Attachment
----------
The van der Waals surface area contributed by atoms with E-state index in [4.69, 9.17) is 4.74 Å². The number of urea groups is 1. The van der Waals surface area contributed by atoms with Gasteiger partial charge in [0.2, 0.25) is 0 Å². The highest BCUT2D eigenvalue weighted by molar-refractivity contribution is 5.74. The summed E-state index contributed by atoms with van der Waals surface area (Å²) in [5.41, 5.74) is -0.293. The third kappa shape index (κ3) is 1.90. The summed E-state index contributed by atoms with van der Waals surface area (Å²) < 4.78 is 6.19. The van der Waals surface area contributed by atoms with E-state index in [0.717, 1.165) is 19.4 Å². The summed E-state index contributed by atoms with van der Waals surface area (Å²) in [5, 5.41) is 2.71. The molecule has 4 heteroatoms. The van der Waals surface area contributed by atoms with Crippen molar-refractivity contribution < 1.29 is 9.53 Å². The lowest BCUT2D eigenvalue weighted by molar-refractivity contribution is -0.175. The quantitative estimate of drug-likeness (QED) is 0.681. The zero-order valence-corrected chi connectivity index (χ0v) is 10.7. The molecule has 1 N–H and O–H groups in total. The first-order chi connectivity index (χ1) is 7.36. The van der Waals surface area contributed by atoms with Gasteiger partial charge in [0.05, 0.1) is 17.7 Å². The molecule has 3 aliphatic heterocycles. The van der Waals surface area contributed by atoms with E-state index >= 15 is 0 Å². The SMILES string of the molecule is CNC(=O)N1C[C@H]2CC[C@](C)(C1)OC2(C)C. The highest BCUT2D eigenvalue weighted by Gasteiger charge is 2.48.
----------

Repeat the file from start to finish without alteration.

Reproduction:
The van der Waals surface area contributed by atoms with E-state index in [4.69, 9.17) is 4.74 Å². The number of urea groups is 1. The van der Waals surface area contributed by atoms with Gasteiger partial charge in [0.2, 0.25) is 0 Å². The highest BCUT2D eigenvalue weighted by molar-refractivity contribution is 5.74. The summed E-state index contributed by atoms with van der Waals surface area (Å²) in [5.41, 5.74) is -0.293. The third kappa shape index (κ3) is 1.90. The summed E-state index contributed by atoms with van der Waals surface area (Å²) < 4.78 is 6.19. The van der Waals surface area contributed by atoms with E-state index in [0.717, 1.165) is 19.4 Å². The summed E-state index contributed by atoms with van der Waals surface area (Å²) in [5, 5.41) is 2.71. The molecule has 4 heteroatoms. The van der Waals surface area contributed by atoms with Crippen molar-refractivity contribution < 1.29 is 9.53 Å². The lowest BCUT2D eigenvalue weighted by molar-refractivity contribution is -0.175. The quantitative estimate of drug-likeness (QED) is 0.681. The zero-order valence-corrected chi connectivity index (χ0v) is 10.7. The molecule has 1 N–H and O–H groups in total. The first-order chi connectivity index (χ1) is 7.36. The van der Waals surface area contributed by atoms with Gasteiger partial charge in [0.05, 0.1) is 17.7 Å². The molecule has 3 aliphatic heterocycles. The van der Waals surface area contributed by atoms with E-state index >= 15 is 0 Å². The SMILES string of the molecule is CNC(=O)N1C[C@H]2CC[C@](C)(C1)OC2(C)C. The highest BCUT2D eigenvalue weighted by Gasteiger charge is 2.48.